- Split your cash. I like to have more of my money on my phone – more specifically on M-pesa, a mobile based money transfer service commonly used and accessed in Kenya. Should I happen to lose my phone, I would simply replace my sim card and use another mobile phone to access my cash. Still, one does need to be a little liquid when traveling. A rather handy tip I got from my travel buddy was to break down my cash into small denominations and spread the cash around – in different pockets and in my purse. This really helped when we used public transport to get around and when we made purchases from street food vendors and kiosks.
- Pack using an actual list. Because it sucks to realize that you forgot something as basic and as important as underwear, a swimsuit, body lotion, sunscreen, etc.
- Carry a sleeping bag and a clean sheet. I don’t like to be cold. Ever. Not as long as I can help it. Less than a month before my trip, I spent one night at a campsite in the middle of the cold Maasai Mara conservancy while cursing myself for failing to bring my (very light) water bottle for the trip. Yet I had a ride to and from my house! In short, it was a looooong night.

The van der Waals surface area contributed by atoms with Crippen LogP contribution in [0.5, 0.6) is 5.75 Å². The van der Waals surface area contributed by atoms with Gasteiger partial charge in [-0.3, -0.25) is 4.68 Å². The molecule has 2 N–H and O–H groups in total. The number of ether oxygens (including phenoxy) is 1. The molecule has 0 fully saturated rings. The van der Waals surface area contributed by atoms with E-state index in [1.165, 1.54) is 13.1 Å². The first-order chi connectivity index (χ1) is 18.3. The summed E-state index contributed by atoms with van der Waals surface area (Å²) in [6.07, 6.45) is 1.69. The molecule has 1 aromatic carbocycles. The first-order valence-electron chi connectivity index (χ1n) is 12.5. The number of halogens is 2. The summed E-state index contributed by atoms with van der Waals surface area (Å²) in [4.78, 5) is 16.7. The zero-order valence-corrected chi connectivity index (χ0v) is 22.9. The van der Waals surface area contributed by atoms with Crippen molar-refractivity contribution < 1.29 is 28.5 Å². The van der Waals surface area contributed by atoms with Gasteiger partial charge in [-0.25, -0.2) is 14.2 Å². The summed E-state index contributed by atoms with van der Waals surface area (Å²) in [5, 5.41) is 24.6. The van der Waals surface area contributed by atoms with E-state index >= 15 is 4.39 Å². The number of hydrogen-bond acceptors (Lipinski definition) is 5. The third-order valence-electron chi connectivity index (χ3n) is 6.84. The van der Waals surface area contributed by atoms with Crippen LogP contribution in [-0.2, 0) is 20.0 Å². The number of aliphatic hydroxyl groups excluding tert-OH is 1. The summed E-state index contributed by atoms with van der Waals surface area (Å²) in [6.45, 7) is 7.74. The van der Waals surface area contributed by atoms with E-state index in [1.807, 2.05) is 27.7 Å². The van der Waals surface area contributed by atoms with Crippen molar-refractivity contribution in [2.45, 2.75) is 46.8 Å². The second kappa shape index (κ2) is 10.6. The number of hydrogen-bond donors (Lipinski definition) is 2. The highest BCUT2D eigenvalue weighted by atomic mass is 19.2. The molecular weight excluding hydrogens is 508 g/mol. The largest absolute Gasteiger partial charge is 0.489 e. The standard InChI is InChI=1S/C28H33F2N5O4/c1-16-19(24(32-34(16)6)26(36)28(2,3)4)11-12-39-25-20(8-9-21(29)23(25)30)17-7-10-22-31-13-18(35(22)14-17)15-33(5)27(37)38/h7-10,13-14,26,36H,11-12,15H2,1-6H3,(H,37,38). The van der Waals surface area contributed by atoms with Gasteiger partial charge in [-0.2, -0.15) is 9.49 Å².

- Bring your own flip flops. Because you never know whether you’ll find them on the ground. Also, if you have large flat feet like mine, you almost always need your own flip flops.
- Wear a pair of comfy flats and carry a spare pair. Bata Ngomas are my favourite shoes for any occasion. They are flat shoes, made of actual absorbent fabric (like a mixture of cotton and corduroy or khaki) with a rubber sole. And they come in different colors!
- Beware of pick-pockets! Travel in comfortable pants with good/deep pockets for your loose change or earphones or gum or iPod/cellphone. Tying a hoodie or sweater around your waist and over your pockets is one way to make your stuff harder for pickpockets to access.Also, always have a clear view of your backpack zipper and carry it on your front when on a crowded street or when making a mad rush for the ferry.